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School Walk Is Too Scary

Woodside Parents Demand Buses For Students

Parents in Woodside’s Big Six apartment complex again pressed Department of Education (DOE) officials at last Tuesday’s (Mar. 25) District 24 Community Education Council (CEC 24) meeting to provide school buses for their children to attend P.S. 229 in Maspeth.

The parents argued the DOE should grant a safety waiver for P.S. 229 students living at the Big Six because the children currently have to walk through dangerous intersections on their way to school.

Alexandra Robinson, executive director for the Office of Pupil Transportation (OPT) heard parents say they want bus seats for their children, even if DOE rules prohibit providing rides to students living less than a mile from the school.

The apartment complex is more than a half-mile from the school, but not far enough under OPT rules to be eligible for school buses. Regulations from the DOE do not provide bus rides for general education students in third grade or above living a less than a mile from school.

For many years, children living in the Big Six complex were bussed to school under a long-standing waiver from the DOE. That waiver was eliminated in fall 2011. Children are now asked to cross a winding walking route to the school, leaving many parents are unhappy.

Since the waiver was eliminated, “all of a sudden,” according to CEC District 24 President Nick Comaianni, kids walking to P.S. 229 have been put in danger.

To provide a safe alternative, the DOE mapped out a walking path for students. In response to parents complaints that the route was unsafe, Comaianni and board members walked the first desired route, and “as we were walking one kid almost got hit” he said.

A second walking path was created, and according to parents, the current DOE route which crosses Queens Boulevard is not safe for young children to walk either.

At last Tuesday’s meeting, Comaianni asked Robinson if there had been any change on the variance issue and reiterated he would like to see a safety waiver granted.

The previous route asked kids to cross through a dangerous BQE offramp and regularly congested Laurel Hill Boulevard.

Parents can apply to the DOE for a safety variance that would allow their kids bus seats, but have been denied, according to Comaianni.

“I wouldn’t let personally my kids walk that route,” he said.

When asked why variances were denied, Comaianni said “[they] never gave us a concrete answer.”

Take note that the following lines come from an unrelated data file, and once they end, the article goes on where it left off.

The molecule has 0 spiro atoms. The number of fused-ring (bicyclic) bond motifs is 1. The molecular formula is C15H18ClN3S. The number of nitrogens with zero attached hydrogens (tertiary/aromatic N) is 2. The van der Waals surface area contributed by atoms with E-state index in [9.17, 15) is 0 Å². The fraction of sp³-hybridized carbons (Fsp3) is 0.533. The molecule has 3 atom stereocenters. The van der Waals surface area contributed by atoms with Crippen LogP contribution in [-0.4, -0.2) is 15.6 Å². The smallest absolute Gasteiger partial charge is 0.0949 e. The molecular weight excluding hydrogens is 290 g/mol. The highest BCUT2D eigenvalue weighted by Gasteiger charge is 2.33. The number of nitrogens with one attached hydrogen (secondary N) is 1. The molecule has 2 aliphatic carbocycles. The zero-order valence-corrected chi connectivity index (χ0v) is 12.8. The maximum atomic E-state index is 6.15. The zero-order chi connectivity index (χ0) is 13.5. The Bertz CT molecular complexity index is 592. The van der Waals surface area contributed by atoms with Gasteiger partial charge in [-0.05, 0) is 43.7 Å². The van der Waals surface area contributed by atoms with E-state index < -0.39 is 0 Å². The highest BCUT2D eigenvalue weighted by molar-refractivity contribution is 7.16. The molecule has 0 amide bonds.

He added he feels good reason has not been given by DOE or OPT. “It’s like pleading the Fifth,” he said, They stuck to their response. It’s policy, policy, policy.”

When Robinson was questioned by council members about the variances being denied she said, “we want to make sure kids are safe on school buses.”

“When one is not available, we provide a pedestrian path.”

According to Robinson, the variance denial has been appealed on three occasions and rejected each time by the state.

Other District 24 council members also questioned Robinson on the reasoning for the decision to ask children to walk to school and voiced similar frustration over the lack of explanation

“We heard your reasoning, and it’s not a reason,” Bill Kregler said. “It’s an excuse.”

Dmytro Fedkowskyj, a former Queens representative on the Panel for Educational Policy, said at the meeting, “the logic is not there.”

He was frustrated by the lack of action and added he feels the safety of students remains a concern.

“It’s unacceptable nothing has happened in two years,” he said. “Students have been hit walking to school.”

Fedkowskyj served on the PEP from 2008-2013.

In response, Robinson told the group she was there to get feedback from the community and “it’s not within my power make a decision this evening.”

She added, “we can revisit it.”

Several members also voiced their displeasure over buses that will not pick up Big Six students despite arriving at PS 229 half-full.

Robinson told council members and parents in attendance that bus routes are audited by DOE “at least three times a year” to provide the correct amount of seats for students in every district across the city.

She further explained it can be difficult to know what districts are in need of more seats, and which are not used to capacity because it depends on quick reports from drivers and bus companies.

She also made clear that most general education students share buses with kids from other schools and that significant variation can exist in numbers of riders. This is because it is not a fixed number throughout the school year.

Some days kids get rides from their parents to school, or miss the miss the bus entirely. This leaves open seats on that day, giving parents the impression the bus wasn’t full, but that same student still is guaranteed a school bus seat and may occupy the seat the day after.

According to normal DOE regulations, students less than a mile from their school are not eligible for busing unless granted a waiver, even if buses to their school aren’t at capacity.

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